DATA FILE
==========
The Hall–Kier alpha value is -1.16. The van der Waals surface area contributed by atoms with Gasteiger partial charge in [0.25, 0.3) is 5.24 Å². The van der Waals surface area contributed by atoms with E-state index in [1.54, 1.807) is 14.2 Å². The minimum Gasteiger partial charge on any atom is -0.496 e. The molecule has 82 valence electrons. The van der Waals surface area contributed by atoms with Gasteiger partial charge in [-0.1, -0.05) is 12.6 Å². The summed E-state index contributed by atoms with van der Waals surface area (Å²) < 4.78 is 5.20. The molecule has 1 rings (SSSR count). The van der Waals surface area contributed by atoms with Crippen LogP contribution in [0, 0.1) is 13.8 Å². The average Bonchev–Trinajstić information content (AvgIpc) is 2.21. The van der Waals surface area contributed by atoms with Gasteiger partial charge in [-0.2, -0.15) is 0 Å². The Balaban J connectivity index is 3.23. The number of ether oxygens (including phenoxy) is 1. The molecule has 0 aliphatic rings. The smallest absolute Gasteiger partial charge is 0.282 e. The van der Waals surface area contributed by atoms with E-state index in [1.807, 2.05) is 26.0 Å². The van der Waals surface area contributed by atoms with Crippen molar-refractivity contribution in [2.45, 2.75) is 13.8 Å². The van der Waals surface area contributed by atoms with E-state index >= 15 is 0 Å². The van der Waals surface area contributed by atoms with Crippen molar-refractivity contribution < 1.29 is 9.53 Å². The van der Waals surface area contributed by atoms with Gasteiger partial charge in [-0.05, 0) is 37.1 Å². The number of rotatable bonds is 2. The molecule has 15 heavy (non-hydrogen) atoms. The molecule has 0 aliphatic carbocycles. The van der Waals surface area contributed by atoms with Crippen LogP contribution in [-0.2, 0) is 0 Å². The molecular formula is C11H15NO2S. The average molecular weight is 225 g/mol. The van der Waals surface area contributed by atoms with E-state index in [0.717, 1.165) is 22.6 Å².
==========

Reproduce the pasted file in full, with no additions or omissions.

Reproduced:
The Hall–Kier alpha value is -1.16. The van der Waals surface area contributed by atoms with Gasteiger partial charge in [0.25, 0.3) is 5.24 Å². The van der Waals surface area contributed by atoms with E-state index in [1.54, 1.807) is 14.2 Å². The minimum Gasteiger partial charge on any atom is -0.496 e. The molecule has 82 valence electrons. The van der Waals surface area contributed by atoms with Gasteiger partial charge in [-0.1, -0.05) is 12.6 Å². The summed E-state index contributed by atoms with van der Waals surface area (Å²) < 4.78 is 5.20. The molecule has 1 rings (SSSR count). The van der Waals surface area contributed by atoms with Crippen LogP contribution in [0, 0.1) is 13.8 Å². The average Bonchev–Trinajstić information content (AvgIpc) is 2.21. The van der Waals surface area contributed by atoms with Gasteiger partial charge in [-0.2, -0.15) is 0 Å². The Balaban J connectivity index is 3.23. The number of ether oxygens (including phenoxy) is 1. The molecule has 0 aliphatic rings. The smallest absolute Gasteiger partial charge is 0.282 e. The van der Waals surface area contributed by atoms with E-state index in [1.807, 2.05) is 26.0 Å². The van der Waals surface area contributed by atoms with Crippen molar-refractivity contribution in [2.45, 2.75) is 13.8 Å². The van der Waals surface area contributed by atoms with E-state index >= 15 is 0 Å². The van der Waals surface area contributed by atoms with Crippen molar-refractivity contribution < 1.29 is 9.53 Å². The van der Waals surface area contributed by atoms with Gasteiger partial charge in [-0.05, 0) is 37.1 Å². The number of rotatable bonds is 2. The molecule has 15 heavy (non-hydrogen) atoms. The molecule has 0 aliphatic carbocycles. The van der Waals surface area contributed by atoms with Crippen LogP contribution in [-0.2, 0) is 0 Å². The molecular formula is C11H15NO2S. The average molecular weight is 225 g/mol. The van der Waals surface area contributed by atoms with E-state index in [0.717, 1.165) is 22.6 Å².